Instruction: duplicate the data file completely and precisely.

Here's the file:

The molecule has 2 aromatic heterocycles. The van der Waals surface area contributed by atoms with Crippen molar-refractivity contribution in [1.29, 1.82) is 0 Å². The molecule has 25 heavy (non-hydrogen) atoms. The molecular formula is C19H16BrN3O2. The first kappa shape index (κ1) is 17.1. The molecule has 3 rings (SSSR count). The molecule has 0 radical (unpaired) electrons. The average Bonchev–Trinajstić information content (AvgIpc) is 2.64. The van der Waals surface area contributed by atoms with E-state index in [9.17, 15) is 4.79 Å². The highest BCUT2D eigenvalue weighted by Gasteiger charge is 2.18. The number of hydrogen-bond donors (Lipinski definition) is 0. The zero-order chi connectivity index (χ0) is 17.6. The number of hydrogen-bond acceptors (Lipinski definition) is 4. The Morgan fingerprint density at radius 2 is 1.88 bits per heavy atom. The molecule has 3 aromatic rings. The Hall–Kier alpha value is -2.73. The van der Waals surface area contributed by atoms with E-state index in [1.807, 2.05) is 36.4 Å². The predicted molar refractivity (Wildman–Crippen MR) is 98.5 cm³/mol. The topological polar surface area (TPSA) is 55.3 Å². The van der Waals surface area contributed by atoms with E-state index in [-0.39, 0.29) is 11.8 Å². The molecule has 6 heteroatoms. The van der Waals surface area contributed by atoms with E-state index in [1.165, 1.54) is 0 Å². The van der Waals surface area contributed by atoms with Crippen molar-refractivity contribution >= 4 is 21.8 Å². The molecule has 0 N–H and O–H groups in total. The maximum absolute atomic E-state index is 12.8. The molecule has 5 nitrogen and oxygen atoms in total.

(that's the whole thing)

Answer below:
The molecule has 2 aromatic heterocycles. The van der Waals surface area contributed by atoms with Crippen molar-refractivity contribution in [1.29, 1.82) is 0 Å². The molecule has 25 heavy (non-hydrogen) atoms. The molecular formula is C19H16BrN3O2. The first kappa shape index (κ1) is 17.1. The molecule has 3 rings (SSSR count). The molecule has 0 radical (unpaired) electrons. The average Bonchev–Trinajstić information content (AvgIpc) is 2.64. The van der Waals surface area contributed by atoms with E-state index in [9.17, 15) is 4.79 Å². The highest BCUT2D eigenvalue weighted by Gasteiger charge is 2.18. The number of hydrogen-bond donors (Lipinski definition) is 0. The zero-order chi connectivity index (χ0) is 17.6. The number of hydrogen-bond acceptors (Lipinski definition) is 4. The Morgan fingerprint density at radius 2 is 1.88 bits per heavy atom. The molecule has 3 aromatic rings. The Hall–Kier alpha value is -2.73. The van der Waals surface area contributed by atoms with E-state index in [1.807, 2.05) is 36.4 Å². The predicted molar refractivity (Wildman–Crippen MR) is 98.5 cm³/mol. The topological polar surface area (TPSA) is 55.3 Å². The van der Waals surface area contributed by atoms with E-state index in [-0.39, 0.29) is 11.8 Å². The molecule has 6 heteroatoms. The van der Waals surface area contributed by atoms with E-state index in [1.165, 1.54) is 0 Å². The van der Waals surface area contributed by atoms with Crippen molar-refractivity contribution >= 4 is 21.8 Å². The molecule has 0 N–H and O–H groups in total. The maximum absolute atomic E-state index is 12.8. The molecule has 5 nitrogen and oxygen atoms in total.